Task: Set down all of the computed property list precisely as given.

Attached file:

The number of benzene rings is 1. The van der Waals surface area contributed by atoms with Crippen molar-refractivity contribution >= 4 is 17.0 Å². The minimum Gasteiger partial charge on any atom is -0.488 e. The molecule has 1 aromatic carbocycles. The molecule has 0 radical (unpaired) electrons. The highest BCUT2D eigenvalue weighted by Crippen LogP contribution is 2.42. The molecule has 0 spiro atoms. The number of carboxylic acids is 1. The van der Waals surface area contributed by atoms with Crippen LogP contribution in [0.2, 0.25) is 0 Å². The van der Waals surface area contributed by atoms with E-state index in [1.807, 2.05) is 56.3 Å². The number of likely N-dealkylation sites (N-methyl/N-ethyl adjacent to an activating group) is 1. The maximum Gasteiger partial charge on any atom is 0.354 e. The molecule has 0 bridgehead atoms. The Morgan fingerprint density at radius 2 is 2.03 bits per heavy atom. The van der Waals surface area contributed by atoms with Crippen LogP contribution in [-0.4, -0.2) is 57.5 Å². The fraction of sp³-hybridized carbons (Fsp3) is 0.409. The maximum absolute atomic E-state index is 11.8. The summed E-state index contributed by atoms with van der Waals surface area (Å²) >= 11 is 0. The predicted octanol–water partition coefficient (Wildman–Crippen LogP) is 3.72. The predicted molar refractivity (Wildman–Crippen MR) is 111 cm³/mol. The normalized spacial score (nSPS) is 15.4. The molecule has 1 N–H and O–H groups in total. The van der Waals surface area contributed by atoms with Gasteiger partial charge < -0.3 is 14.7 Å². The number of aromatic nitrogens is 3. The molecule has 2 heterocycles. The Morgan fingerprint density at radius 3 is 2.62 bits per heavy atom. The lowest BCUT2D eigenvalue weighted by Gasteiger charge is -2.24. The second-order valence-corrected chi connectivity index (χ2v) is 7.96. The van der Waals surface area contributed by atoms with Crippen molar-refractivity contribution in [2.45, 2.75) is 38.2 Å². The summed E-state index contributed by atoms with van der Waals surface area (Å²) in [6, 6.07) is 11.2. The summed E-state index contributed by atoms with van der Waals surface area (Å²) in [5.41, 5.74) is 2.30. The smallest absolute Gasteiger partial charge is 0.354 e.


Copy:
The number of benzene rings is 1. The van der Waals surface area contributed by atoms with Crippen molar-refractivity contribution >= 4 is 17.0 Å². The minimum Gasteiger partial charge on any atom is -0.488 e. The molecule has 1 aromatic carbocycles. The molecule has 0 radical (unpaired) electrons. The highest BCUT2D eigenvalue weighted by Crippen LogP contribution is 2.42. The molecule has 0 spiro atoms. The number of carboxylic acids is 1. The van der Waals surface area contributed by atoms with Crippen LogP contribution in [0.2, 0.25) is 0 Å². The van der Waals surface area contributed by atoms with E-state index in [1.807, 2.05) is 56.3 Å². The number of likely N-dealkylation sites (N-methyl/N-ethyl adjacent to an activating group) is 1. The maximum Gasteiger partial charge on any atom is 0.354 e. The molecule has 0 bridgehead atoms. The Morgan fingerprint density at radius 2 is 2.03 bits per heavy atom. The van der Waals surface area contributed by atoms with Crippen LogP contribution in [-0.4, -0.2) is 57.5 Å². The fraction of sp³-hybridized carbons (Fsp3) is 0.409. The maximum absolute atomic E-state index is 11.8. The summed E-state index contributed by atoms with van der Waals surface area (Å²) >= 11 is 0. The predicted octanol–water partition coefficient (Wildman–Crippen LogP) is 3.72. The predicted molar refractivity (Wildman–Crippen MR) is 111 cm³/mol. The normalized spacial score (nSPS) is 15.4. The molecule has 1 N–H and O–H groups in total. The van der Waals surface area contributed by atoms with Gasteiger partial charge < -0.3 is 14.7 Å². The number of aromatic nitrogens is 3. The molecule has 2 heterocycles. The Morgan fingerprint density at radius 3 is 2.62 bits per heavy atom. The lowest BCUT2D eigenvalue weighted by Gasteiger charge is -2.24. The second-order valence-corrected chi connectivity index (χ2v) is 7.96. The van der Waals surface area contributed by atoms with Crippen molar-refractivity contribution in [2.45, 2.75) is 38.2 Å². The summed E-state index contributed by atoms with van der Waals surface area (Å²) in [6, 6.07) is 11.2. The summed E-state index contributed by atoms with van der Waals surface area (Å²) in [5.41, 5.74) is 2.30. The smallest absolute Gasteiger partial charge is 0.354 e.